European workers states (except Albania); bb) that there is no
revolutionary workers party in Yugoslavia, which remains to be built.

  Expanding on the last consideration, I want to point out that this
is the decisive question in the political development of those workers
states: the working class needs to conquer the political consciousness
of itself, materializing this consciousness in a political party to
take political power in their hands. This task is not easy after
decades of stalinist rule over the working class, destroying any trace
of class consciousness, and can't only by done by the workers
themselves, making experiences, and learning from these experiences.
The political class consciousness does not come handed down the school
steps by some superiour teacher, nor by a police tutelage, the cops
clubs and political surveillance.

  That is why proletarian revolutionists did hail the emergence of
Solidarnosc in Poland for what it was: the first step to working class
independence and regaining class consciousness, and not the final
stage of the process, in absence of a revolutionary polical
leadership. The limitations could clearly been seen in the attitude of
the Solidarnosc leaders to Cuba and especially to the revolution in
Nicaragua. But do you think that some more police clubs on their heads
or a longer term in prison "in the name of socialism and international
solidarity" could generate excitement for what is presented as the
friends of the worker's enemies?

   By the way, in East Germany there was an organized independent
movement of solidarity with the "Third World", including some
Nicaragua solidarty committees. These were instrumental in organizing
protest actions in East Berlin against the IMF meeting in West Berlin
in the fall of 1988, while the GDR government was offering their
hotels, praising it as a protest free zone, whereas the IMF delegates
had to face a lot of protest in West Berlin (a demonstration with
50000 to 80000 people).

   Coming back to nowadays Yugoslavia, it is a fact that the rebellion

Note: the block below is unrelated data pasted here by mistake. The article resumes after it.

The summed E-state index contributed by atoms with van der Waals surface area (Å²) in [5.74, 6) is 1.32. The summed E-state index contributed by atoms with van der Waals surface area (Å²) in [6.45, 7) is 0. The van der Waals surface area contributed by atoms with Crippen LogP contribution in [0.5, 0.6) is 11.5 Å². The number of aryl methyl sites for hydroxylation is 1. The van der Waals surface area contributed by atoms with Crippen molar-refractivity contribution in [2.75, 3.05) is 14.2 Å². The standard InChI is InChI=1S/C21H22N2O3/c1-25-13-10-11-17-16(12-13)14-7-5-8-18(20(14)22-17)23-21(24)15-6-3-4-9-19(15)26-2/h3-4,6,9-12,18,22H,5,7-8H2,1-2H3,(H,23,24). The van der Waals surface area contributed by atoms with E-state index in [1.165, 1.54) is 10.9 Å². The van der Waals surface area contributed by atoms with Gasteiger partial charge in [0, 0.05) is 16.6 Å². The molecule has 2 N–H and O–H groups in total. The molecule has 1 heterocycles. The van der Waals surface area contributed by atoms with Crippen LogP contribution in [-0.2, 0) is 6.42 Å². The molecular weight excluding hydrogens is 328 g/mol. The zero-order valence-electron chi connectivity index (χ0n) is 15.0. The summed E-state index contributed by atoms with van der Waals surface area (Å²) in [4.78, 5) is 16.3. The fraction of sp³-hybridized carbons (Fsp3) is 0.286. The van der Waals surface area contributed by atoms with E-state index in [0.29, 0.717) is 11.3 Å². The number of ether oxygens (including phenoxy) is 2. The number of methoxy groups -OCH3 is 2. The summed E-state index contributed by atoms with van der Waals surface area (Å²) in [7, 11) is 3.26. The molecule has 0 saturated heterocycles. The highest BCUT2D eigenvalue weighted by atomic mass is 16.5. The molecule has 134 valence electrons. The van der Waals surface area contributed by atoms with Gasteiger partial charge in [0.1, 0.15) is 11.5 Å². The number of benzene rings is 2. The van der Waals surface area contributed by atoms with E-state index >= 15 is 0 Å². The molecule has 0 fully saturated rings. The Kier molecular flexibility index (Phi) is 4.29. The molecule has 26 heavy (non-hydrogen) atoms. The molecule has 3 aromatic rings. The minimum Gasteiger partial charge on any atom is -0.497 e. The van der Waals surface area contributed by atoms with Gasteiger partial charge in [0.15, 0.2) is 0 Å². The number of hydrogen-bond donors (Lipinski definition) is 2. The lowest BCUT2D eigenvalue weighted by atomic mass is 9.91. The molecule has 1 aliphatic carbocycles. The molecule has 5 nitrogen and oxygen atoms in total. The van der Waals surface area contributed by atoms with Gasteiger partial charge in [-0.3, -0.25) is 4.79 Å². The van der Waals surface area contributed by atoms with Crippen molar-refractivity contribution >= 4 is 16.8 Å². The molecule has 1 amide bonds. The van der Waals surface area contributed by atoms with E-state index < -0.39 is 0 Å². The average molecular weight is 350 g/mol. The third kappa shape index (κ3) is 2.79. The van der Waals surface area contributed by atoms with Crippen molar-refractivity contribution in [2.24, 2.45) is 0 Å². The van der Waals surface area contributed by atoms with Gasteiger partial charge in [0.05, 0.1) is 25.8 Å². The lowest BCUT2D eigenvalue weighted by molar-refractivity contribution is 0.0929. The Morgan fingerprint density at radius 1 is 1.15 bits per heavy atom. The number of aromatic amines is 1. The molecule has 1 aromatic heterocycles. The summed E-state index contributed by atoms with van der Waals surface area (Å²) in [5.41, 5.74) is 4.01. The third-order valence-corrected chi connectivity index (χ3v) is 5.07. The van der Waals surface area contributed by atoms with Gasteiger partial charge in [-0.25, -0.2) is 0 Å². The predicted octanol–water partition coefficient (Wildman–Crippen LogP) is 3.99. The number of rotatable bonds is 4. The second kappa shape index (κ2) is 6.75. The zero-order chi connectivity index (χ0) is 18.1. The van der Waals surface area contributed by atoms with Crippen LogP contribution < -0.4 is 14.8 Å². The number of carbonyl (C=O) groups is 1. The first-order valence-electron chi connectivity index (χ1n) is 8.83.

which deposed Milosevic unleashed a rebellion in the factories, where
"workers assert themselves" and kick out the managers placed there by
the Milosevic regime.

   The workers cant jump over stages. The question for you and me is:
where do you stand? On the side of the workers, or on the side of the
Milosevic gangster clique coated in his narrow Serbian nationalism? Do
you think that for your New York socialist consciousness it is better
that the workers are under a firm "socialist" police tutelage? Is that
your "nonsectarian" attitude? Or shouldnt you, as a self-proclaimed
"Marxist", have absorbed what Charles Marx wrote in the 3rd of his
"Theses on Feuerbach" (in my translation into english):

   "The materialist theory of the changing of the conditions and
education forgets, that the conditions are changed by the human beings
themselves, and that the educator himself has to be educated. So it
has to divide society into two parts, with one superior to the other.

   "The unification of changing the conditions and of human activity
or self change can only be seen and understood rationally as
revolutionary praxis"


Lüko Willms                                     http://www.mlwerke.de
/--------- L.WILLMS at LINK-F.frankfurt.org -- Alle Rechte vorbehalten --

"Kein Land kann seine Probleme in dieser globalisierten Welt allein
auf sich gestellt lösen. Entweder wir retten uns alle zusammen oder
wir gehen zusammen unter. Heute mehr denn je gilt das Wort von José
Martí: Das Vaterland ist die ganze Menschheit."
               - Fidel Castro, Caracas (Veneuzuela), 3. Februar 1999